Dental Insurance and Dental Assistance Plans
Too often, we only hear dentists and other health professionals complain about the paperwork and intrusions into the doctor/patient relationship that come with dental insurance. It is only fair to give the insurance industry the credit it is due in making modern preventive dentistry available and widely used by the general public. Regular dental checkups and preventive care were once common only in the upper middle and wealthy income groups. This was never a good idea. The person who cannot afford expensive rehabilitative dentistry needs prevention more than someone who can afford complex dental care, but the simple truth is that before dental insurance became widespread, the average person did not seek regular dental checkups and saw a dentist only when pain alerted the patient to his need for dental care. Millions of people now get regular preventive care who in the past might not have done so and the nation's dental health is much better for that change. Now, with increasing pressure on employers to reduce healthcare costs, that great benefit to the public is in danger.

There are several types of dental insurance and assistance plans. More briefly, the plans fall into these categories:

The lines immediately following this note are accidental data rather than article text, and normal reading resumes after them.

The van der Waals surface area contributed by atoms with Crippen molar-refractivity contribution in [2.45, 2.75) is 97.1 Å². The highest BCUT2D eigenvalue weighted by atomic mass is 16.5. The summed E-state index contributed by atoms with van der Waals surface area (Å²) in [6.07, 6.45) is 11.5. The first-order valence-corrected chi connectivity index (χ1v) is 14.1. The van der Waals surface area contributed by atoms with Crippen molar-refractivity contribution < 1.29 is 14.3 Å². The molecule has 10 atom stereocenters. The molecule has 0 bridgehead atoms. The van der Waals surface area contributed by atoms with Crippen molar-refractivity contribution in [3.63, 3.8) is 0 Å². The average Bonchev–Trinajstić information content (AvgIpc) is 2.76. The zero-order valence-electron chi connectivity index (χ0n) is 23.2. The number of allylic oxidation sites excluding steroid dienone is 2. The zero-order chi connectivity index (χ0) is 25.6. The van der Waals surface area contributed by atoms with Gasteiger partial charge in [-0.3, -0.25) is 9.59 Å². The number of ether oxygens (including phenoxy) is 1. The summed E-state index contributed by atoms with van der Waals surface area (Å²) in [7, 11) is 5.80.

Indemnity Plans are the traditional form of dental insurance. You are free to choose your own dentist without penalty. The plan pays all or part of the dentist's fee to the extent that it does not exceed the Usual, Customary and Reasonable fee, or UCR, for that service. Insurance companies calculate the UCR in differing ways, but it is usually between the 50th and 80th percentile fee for the area. A typical indemnity plan will pay 100% on preventive services, 80% on common restorative services, and 50% on major treatments such as crowns, prosthetics, and orthodontics. The payments are usually limited by a yearly maximum payment and there is sometimes a deductible which the patient must pay before coverage begins. Most well designed plans do not apply the deductible to preventive services in order to encourage you to make use of those cost saving services. Most dentists now accept assignment of insurance benefits which allows the insurance company to pay the dentist directly for its portion. The patient is responsible for the portion of fee not paid by the insurance. It is amazing that the UCR fee varies between insurance companies and between different plans in the same company. This is because benefits are determined by the premiums paid for a particular plan.